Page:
Learning Notes PSH 322
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This 10 page Class Notes was uploaded by Kaitlin Cornell on Friday September 30, 2016. The Class Notes belongs to PSH 322 at SUNY College at Brockport taught by Dr. Forzano in Fall 2016. Since its upload, it has received 8 views. For similar materials see Learning in Psychology at SUNY College at Brockport.
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Date Created: 09/30/16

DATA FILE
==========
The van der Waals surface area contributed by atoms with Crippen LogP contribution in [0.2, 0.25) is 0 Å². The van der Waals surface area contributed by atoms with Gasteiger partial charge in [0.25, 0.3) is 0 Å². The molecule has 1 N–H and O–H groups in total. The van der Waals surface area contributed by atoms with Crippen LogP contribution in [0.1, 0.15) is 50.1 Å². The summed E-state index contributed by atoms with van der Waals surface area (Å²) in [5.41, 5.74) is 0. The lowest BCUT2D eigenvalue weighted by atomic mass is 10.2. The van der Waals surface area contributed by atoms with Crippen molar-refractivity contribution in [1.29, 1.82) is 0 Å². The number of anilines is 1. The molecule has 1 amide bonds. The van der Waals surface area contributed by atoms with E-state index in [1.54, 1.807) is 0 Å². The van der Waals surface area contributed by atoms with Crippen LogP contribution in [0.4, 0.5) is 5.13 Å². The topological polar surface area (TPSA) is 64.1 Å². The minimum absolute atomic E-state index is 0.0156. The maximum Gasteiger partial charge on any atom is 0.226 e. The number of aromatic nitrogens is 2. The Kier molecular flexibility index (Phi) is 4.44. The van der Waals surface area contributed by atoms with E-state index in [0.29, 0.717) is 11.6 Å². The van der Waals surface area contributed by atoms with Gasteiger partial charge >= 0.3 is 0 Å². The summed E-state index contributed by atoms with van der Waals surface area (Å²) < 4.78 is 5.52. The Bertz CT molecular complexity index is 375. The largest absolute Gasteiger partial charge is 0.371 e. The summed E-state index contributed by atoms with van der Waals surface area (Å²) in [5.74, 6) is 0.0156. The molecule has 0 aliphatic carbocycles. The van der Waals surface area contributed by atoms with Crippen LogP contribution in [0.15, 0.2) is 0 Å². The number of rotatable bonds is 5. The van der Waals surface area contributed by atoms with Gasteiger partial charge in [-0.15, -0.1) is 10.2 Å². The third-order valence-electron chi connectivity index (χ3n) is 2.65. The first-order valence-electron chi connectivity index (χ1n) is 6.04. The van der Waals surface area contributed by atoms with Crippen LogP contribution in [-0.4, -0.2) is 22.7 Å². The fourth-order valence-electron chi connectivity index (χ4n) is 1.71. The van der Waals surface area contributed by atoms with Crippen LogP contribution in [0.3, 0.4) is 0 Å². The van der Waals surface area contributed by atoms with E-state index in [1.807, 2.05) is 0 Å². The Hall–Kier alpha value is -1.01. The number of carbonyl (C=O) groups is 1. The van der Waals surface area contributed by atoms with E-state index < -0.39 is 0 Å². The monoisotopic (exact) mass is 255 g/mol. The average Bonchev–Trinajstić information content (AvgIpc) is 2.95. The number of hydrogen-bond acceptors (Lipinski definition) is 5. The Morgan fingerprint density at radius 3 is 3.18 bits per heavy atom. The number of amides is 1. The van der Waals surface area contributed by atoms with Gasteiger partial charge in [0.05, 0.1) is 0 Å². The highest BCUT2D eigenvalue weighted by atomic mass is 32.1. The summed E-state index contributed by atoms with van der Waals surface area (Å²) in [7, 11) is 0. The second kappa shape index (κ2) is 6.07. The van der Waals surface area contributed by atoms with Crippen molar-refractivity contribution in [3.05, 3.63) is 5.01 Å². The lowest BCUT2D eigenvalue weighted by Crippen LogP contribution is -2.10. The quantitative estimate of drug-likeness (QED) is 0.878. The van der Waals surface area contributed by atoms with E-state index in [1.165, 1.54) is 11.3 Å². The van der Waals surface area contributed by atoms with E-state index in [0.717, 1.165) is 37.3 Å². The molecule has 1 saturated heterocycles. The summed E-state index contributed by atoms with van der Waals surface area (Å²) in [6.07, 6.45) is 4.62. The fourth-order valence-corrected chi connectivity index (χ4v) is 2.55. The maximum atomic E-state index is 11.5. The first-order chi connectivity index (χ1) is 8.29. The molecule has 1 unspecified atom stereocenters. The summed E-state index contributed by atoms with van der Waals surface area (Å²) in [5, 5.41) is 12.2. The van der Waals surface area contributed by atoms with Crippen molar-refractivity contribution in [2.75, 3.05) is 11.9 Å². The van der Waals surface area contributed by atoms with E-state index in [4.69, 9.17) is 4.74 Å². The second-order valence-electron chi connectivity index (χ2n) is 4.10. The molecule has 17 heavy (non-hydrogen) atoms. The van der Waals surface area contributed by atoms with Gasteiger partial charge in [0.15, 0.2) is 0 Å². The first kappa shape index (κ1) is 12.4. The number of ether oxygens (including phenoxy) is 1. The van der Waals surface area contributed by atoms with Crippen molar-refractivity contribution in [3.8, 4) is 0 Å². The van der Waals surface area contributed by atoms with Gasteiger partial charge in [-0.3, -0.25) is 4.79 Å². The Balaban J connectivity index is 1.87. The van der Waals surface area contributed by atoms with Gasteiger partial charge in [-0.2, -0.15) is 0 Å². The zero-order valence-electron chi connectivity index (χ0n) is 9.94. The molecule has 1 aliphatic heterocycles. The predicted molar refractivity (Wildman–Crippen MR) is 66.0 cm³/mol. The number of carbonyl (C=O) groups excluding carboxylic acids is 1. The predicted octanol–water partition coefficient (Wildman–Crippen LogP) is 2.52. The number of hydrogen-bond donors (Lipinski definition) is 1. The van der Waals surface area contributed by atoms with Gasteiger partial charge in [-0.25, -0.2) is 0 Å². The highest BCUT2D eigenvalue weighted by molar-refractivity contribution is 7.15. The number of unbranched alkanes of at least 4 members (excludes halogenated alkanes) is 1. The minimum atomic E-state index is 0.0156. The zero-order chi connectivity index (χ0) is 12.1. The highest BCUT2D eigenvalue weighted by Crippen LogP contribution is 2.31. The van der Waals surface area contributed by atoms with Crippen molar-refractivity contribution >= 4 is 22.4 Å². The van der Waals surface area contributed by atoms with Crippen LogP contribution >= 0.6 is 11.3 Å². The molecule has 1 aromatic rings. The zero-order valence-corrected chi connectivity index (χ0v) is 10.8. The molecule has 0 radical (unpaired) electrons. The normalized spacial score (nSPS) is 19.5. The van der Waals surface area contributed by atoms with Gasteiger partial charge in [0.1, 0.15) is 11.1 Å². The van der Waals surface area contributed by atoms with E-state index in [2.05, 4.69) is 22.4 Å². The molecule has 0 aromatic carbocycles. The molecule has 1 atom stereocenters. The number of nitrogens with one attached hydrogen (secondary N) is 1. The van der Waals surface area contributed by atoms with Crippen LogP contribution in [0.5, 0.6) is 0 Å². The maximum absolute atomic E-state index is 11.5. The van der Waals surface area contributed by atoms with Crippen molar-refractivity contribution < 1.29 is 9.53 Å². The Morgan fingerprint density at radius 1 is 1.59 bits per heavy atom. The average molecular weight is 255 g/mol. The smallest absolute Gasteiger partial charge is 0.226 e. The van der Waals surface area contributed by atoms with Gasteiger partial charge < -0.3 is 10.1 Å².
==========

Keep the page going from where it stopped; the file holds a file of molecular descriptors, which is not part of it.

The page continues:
Learning 9.12.2016 1. Tolman’s cognitive behaviorism a. Edward Tolman (1886 – 1959) b. Molar approach i. Behavior is broad and holistic ii. Behavior is more than just a chain of stimulus response iii. Behavior is more than just the sum of its parts c. Intervening variables i. Where does need come from? 1. A state of deprivation with regard to some kind of physiological need ii. Organisms are not just motivated by drive – there is more that motivates behavior iii. Expectations and hypotheses also cause behavior 1. Cognitive processes d. Cognitive behaviorism (purposive behaviorism) i. In Tolman’s cognitive behaviorism theorists make use of intervening variables, in the form of hypothesized cognitive processes, to help explain the relationship between environment and behavior 2. Bandura’s social learning theory a. Albert Bandura (1925 - ) b. Bridge between behaviorism and cognitive learning theories i. Cognitive variables in explaining human behavior ii. We can learn from one another from observation, modeling, imitation c. Miller and Dollard (1941) i. Initially started talking about imitation d. 1961 Bobo Doll studies e. Observational learning or modeling f. Social learning theory i. Cognitive behavioral approach that emphasized the importance of observational learning and cognitive variables in explaining behavior and includes reciprocal determinism g. Influenced by Hull h. Also influenced by Tolman’s ideas of internal events i. Constructs are talked about as separate things j. Self-referent thoughts i. Thinking about your abilities and accomplishments – these thoughts have a direct effect on behavior k. Reciprocal determinism i. Environmental events, observable behaviors, and person variables have this back and forth influence on each other l. Cognitive behavior theory (CBT) i. Psychological disorders are treated by altering both environmental variables and cognitive processes 3. Skinner’s radical behaviorism a. Burrhus Fredrick Skinner (1904 – 1990) b. Skinner’s version of behaviorism i. His theory influenced the environment on overt behaviors but his theory goes on to explain how exactly the environment works by way of consequences in having an effect on behavior ii. Rejects the use of internal events to explain behavior which makes him different from all of the others iii. Unlike Watson, who completely rejected the idea of internal events, he acknowledged them but said we can’t use them to explain behavior iv. Covert behaviors – private behaviors – their subject to the same laws of learning as the overt behaviors – public behaviors. c. Some misconceptions about skinner i. Skinner did acknowledge the internal thoughts – called them covert behaviors ii. Skinner was not an SR behaviorist – he was not molecular Learning 9.14.2016 1. Skinner’s radical behaviorism a. Burrhus Fredrick Skinner b. Skinner’s version of behaviorism c. Some misconceptions i. Skinner distinguished between reflexive behaviors and operant behaviors ii. Respondent behaviors can be classically conditioned iii. Operant behaviors can be learned by control of its consequences iv. Skinner did acknowledge the role of genetics in behavior v. Behavior is the result of both our genes and our environments 1. Nature AND nurture vi. The ability to learn is an inherited trait vii. Skinner’s theory was similar to banduras in terms of acknowledging reciprocal determinism 1. Environment ultimately determines the overt and covert behaviors d. The experimental analysis of behavior (behavior analysis) i. The scientific study of the laws or principles according to skinner’s version of behaviorism ii. The term applied behavior analysis is the term used for the techniques that are based on the principles of behavior analysis 1. Techniques used to modify behaviors 2. Summary of schools of behaviorism a. Watson’s methodological behaviorism b. Hull’s neobehaviorism c. Tolman’s cognitive behaviorism d. Bandura’s social learning theory e. Skinner’s radical behaviorism Learning 9.16.2016 1. Components of an experiment a. Manipulation i. Independent variable ii. Levels iii. Treatment conditions 1. Defined by the level of the independent variable iv. Need to be at least 2 different values of the independent variable b. Measurement i. Dependent variable ii. Operational definition – specifies an objective, observable behavior to be used for the definition iii. Ways of measuring c. Comparison d. Control i. Extraneous variables – any variable aside from the IV and DV that could have caused the change in the DV ii. Confounds (confounding variables) – the variable that changes systematically along with the IV. Also influences the changes in the DV iii. Dealing with extraneous variables 2. Additional details about learning experiments a. IV = environmental event b. DV = behavior c. May have more than 1 IV and DV d. Two major types of designs i. Group designs 1. Between-subjects designs 2. Within-subjects designs ii. Single-subject designs Learning 9.23.2016 1. Elicited Behaviors 2. Types of learning a. Classical conditioning (AKA Pavlovian or Respondent conditioning i. Elicited; involuntary ii. An inborn behavior brought forth in a new situation iii. Behaviors are automatically brought out or elicited by stimuli b. Operant conditioning (instrumental conditioning) i. Strengthening or weakening of a behavior as a result of a consequence ii. Said to be emitted by the organism or that the response operates on the environment iii. Response is instrumental in producing a consequence 3. What is an elicited behavior? a. Definition: drawn out by presentation of a stimulus; more specifically an elicited behavior is controlled by the stimulus that precedes it b. A stimulus is anything that could influence a behavior or response c. Involuntary behaviors, innate behaviors, behaviors that people are born with d. Why learn about elicited behavior in a learning class? i. Many learned behaviors are extensions of innate behaviors ii. Elicited responses are involved in the most basic and common forms of behavior change 1. Habituation and sensitization e. Two types of elicited behaviors i. Reflexes ii. Fixed action patterns 4. Reflex a. A relatively simple automatic response to a stimulus b. Stereotyped pattern of movement of a part of a body that can be reliably elicited by presenting the appropriate stimulus c. Presentation of a stimulus is followed by a response d. Common examples: i. Eye blink ii. Pupil constriction iii. Pupil dilation iv. Sneezing v. Coughing vi. Salvation vii. Patellar reflex viii. Reflexes in newborns ix. Startle response/reflex x. Flexion response/reflex e. Reflex arc i. A neural structure that underlies many reflexes and consists of three parts 1. Sensory neurons a. Afferent neurons b. Transmit sensory messages to the spinal cord 2. Interneurons a. In the spinal cord – go between the sensory neurons and the motor neurons 3. Motor neurons a. Efferent Neurons b. The neurons that activate the muscles involved in the reflex 5. Fixed Action Pattern (Modular action pattern) a. Stereotyped pattern of several muscle movements which once elicited proceed to completion without any further sensory input b. Differentiate from reflexes i. Although both are stereotyped behaviors the FAP involves several muscle movements and so is a fixed sequence of responses ii. Simple reflexes are evident across all species whereas FAP are species specific behaviors Learning 9.14.2016 1. Introduction a. Science i. How we discover information in this area of psychology b. Scientific method i. A way of knowing, a way of acquiring information or knowledge ii. Strategies and designs iii. Goes between observation and reasoning c. Experimental strategy i. Experiments or true experiments ii. Purpose/goal 1. To determine whether a cause and effect relationship exists between two variables iii. The question that an experiment attempts to answer 1. Does X cause Y to change? 2. Determine a clear causal relationship between the two variables iv. Components of an experiment Learning 9.19.2016 1. Major categories of experimental designs a. Group designs i. Between-subjects designs 1. Compare different groups of subjects 2. Subjects 1-10 in the first condition 3. Subjects 11-20 in the second condition ii. Within-subjects designs 1. The same individuals (subjects or participants) are in each of the conditions. 2. The same individuals are in each of the levels of the independent variable 3. Subjects 1-10 are in the first condition and the second condition 4. The same subjects are in each group because you are looking at the same thing within the group. 5. Comparing the results of the two treatments with the same group b. Single subject designs i. Phases 1. In a single-case experimental design the term that is used for conditions is the term phase ii. Graph 1. During each of the phases the behavior is measured and plotted on a graph iii. Visual inspection of data 1. Researchers looking at the difference in behavior at the different phases of the experiment to see if the independent variable is responsible for the changes in the dependent variable iv. Experimental designs done with a single individual sometimes known as small end designs 2. Advantages of using animals in research a. Researchers have the ability to control their genetic makeup b. Researchers have the ability to control their learning history c. Researchers have the ability to control their experimental environment d. Some research cannot ethically be conducted with humans 3. Arguments against using animals in research a. The finding from animal research necessarily have limited applicability to humans b. It is morally wrong c. Animals should have rights similar to humans Learning 9.26.2016 1. Well researched examples a. Three-spined stickleback fish i. Releasers or sign-stimuli 1. A specific stimulus or some aspect or part of a stimulus that triggers or elicits a fixed action pattern b. Begging behavior of newly hatched herring gulls i. Pecking at the beak of a parent ii. Long thin moving object that is pointed at the parent’s beak. 2. Effects of repeated stimulation a. Common assumptions (but wrong) i. The elicited behaviors will automatically occur in the same way every time ii. It’s not like a reflex iii. Don’t look the same every time b. Alterations in the nature of elicited behavior often occur as the result of repeated presentations of the eliciting stimulus i. Decreasing the strength of the elicited behavior ii. Increasing the strength of the elicited behavior 3. Habituation a. A decrease in response following increased presentation of an elicited stimulus b. The decline in responding that occurs with a repeated presentation of a stimulus is called a habituation effect c. Short-term habituation i. The response quickly decreases but then after an absence of the stimulation when it is introduced again the response quickly recovers ii. Tends to occur when presentations of the stimulus are narrowly spaced or continuous d. Long-term habituation i. The response slowly decreases with repeated stimulation and then it slowly recovers ii. Would take a long absence of the stimulation to get the response again e. Doesn’t generalize or extend to other similar stimuli f. Dishabituation i. Not just the recovery of a response after the reintroduction of a stimulus ii. A habituation response reappears following the presentation of a seemingly irrelevant novel stimulus Learning 9.28.2016 1. Sensitization a. Refers to an increase in the strength of the elicited behavior following repeated presentations of the eliciting stimulus. b. Examples: soldiers under attack c. Additional note: i. What’s going on with why repeated exposure brings an increase instead of a decrease is that the organization is already aroused d. Lab research: i. Investigating the startle response in rats ii. The way that they elicited this response was that they repeatedly exposed the rats to a relatively brief loud tone iii. 30 seconds quiet 90 seconds loud noise iv. Did between subjects experiment with two groups 1. One had soft background noise 2. One had loud background noise 2. Why sometimes habituation and other times sensitization? a. We tend to habituate to stimuli that are currently irrelevant (provide no useful or novel information) and to stimuli that are low in intensity b. We tend to sensitize to stimuli that are currently relevant and high in intensity c.